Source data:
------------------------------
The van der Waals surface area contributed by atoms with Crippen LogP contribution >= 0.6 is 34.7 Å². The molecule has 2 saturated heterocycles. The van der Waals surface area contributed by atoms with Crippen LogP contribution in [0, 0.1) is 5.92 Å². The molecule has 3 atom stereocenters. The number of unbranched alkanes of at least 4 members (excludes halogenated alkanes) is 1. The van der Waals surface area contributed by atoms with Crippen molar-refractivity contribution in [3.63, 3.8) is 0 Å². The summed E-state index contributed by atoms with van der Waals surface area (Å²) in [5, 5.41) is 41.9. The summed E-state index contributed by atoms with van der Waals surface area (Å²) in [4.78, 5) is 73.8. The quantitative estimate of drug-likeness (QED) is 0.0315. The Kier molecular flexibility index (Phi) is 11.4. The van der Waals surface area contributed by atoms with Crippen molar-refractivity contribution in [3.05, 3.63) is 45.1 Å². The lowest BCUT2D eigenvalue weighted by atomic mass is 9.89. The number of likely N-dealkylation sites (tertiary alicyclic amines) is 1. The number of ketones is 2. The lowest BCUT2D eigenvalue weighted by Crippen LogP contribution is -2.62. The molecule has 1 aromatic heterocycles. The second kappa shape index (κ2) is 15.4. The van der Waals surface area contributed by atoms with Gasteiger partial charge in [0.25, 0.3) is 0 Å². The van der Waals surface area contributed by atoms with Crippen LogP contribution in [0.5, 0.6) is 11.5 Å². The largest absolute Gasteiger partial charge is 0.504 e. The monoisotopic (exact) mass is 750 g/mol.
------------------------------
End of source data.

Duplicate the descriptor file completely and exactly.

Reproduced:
The van der Waals surface area contributed by atoms with Crippen LogP contribution >= 0.6 is 34.7 Å². The molecule has 2 saturated heterocycles. The van der Waals surface area contributed by atoms with Crippen LogP contribution in [0, 0.1) is 5.92 Å². The molecule has 3 atom stereocenters. The number of unbranched alkanes of at least 4 members (excludes halogenated alkanes) is 1. The van der Waals surface area contributed by atoms with Crippen molar-refractivity contribution in [3.63, 3.8) is 0 Å². The summed E-state index contributed by atoms with van der Waals surface area (Å²) in [5, 5.41) is 41.9. The summed E-state index contributed by atoms with van der Waals surface area (Å²) in [4.78, 5) is 73.8. The quantitative estimate of drug-likeness (QED) is 0.0315. The Kier molecular flexibility index (Phi) is 11.4. The van der Waals surface area contributed by atoms with Crippen molar-refractivity contribution in [3.05, 3.63) is 45.1 Å². The lowest BCUT2D eigenvalue weighted by atomic mass is 9.89. The number of likely N-dealkylation sites (tertiary alicyclic amines) is 1. The number of ketones is 2. The lowest BCUT2D eigenvalue weighted by Crippen LogP contribution is -2.62. The molecule has 1 aromatic heterocycles. The second kappa shape index (κ2) is 15.4. The van der Waals surface area contributed by atoms with Gasteiger partial charge in [0.25, 0.3) is 0 Å². The van der Waals surface area contributed by atoms with Crippen LogP contribution in [0.5, 0.6) is 11.5 Å². The largest absolute Gasteiger partial charge is 0.504 e. The monoisotopic (exact) mass is 750 g/mol.